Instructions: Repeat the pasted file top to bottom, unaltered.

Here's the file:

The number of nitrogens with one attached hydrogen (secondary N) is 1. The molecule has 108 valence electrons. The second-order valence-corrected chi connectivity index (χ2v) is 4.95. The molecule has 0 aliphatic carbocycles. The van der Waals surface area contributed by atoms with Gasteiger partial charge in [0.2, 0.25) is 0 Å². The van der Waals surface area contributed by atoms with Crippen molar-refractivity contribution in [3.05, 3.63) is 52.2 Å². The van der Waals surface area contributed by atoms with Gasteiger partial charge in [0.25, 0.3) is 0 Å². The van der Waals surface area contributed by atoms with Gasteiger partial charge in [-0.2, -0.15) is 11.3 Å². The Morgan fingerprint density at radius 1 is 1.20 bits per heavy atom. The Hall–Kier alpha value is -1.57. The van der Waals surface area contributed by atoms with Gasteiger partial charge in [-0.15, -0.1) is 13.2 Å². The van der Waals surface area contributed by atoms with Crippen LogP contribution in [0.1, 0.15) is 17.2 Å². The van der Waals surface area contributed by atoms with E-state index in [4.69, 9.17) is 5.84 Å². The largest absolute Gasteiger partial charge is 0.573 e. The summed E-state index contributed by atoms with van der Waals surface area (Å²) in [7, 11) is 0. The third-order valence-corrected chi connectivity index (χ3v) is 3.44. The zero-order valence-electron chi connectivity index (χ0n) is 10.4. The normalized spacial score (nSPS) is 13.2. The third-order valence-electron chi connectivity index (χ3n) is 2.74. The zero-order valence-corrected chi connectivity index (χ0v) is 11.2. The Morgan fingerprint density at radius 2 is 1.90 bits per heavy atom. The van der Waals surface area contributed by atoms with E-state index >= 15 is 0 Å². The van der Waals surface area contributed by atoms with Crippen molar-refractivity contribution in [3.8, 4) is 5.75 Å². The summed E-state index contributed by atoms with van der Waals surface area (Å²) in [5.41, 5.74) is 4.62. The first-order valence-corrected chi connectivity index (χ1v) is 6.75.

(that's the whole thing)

The number of nitrogens with one attached hydrogen (secondary N) is 1. The molecule has 108 valence electrons. The second-order valence-corrected chi connectivity index (χ2v) is 4.95. The molecule has 0 aliphatic carbocycles. The van der Waals surface area contributed by atoms with Gasteiger partial charge in [0.2, 0.25) is 0 Å². The van der Waals surface area contributed by atoms with Crippen molar-refractivity contribution in [3.05, 3.63) is 52.2 Å². The van der Waals surface area contributed by atoms with Gasteiger partial charge in [0.25, 0.3) is 0 Å². The van der Waals surface area contributed by atoms with Gasteiger partial charge in [-0.2, -0.15) is 11.3 Å². The Morgan fingerprint density at radius 1 is 1.20 bits per heavy atom. The Hall–Kier alpha value is -1.57. The van der Waals surface area contributed by atoms with Gasteiger partial charge in [-0.15, -0.1) is 13.2 Å². The van der Waals surface area contributed by atoms with Crippen LogP contribution in [0.1, 0.15) is 17.2 Å². The van der Waals surface area contributed by atoms with E-state index in [4.69, 9.17) is 5.84 Å². The largest absolute Gasteiger partial charge is 0.573 e. The summed E-state index contributed by atoms with van der Waals surface area (Å²) in [7, 11) is 0. The third-order valence-corrected chi connectivity index (χ3v) is 3.44. The zero-order valence-electron chi connectivity index (χ0n) is 10.4. The normalized spacial score (nSPS) is 13.2. The third-order valence-electron chi connectivity index (χ3n) is 2.74. The zero-order valence-corrected chi connectivity index (χ0v) is 11.2. The Morgan fingerprint density at radius 2 is 1.90 bits per heavy atom. The van der Waals surface area contributed by atoms with E-state index >= 15 is 0 Å². The van der Waals surface area contributed by atoms with Crippen molar-refractivity contribution in [3.8, 4) is 5.75 Å². The summed E-state index contributed by atoms with van der Waals surface area (Å²) in [5.41, 5.74) is 4.62. The first-order valence-corrected chi connectivity index (χ1v) is 6.75.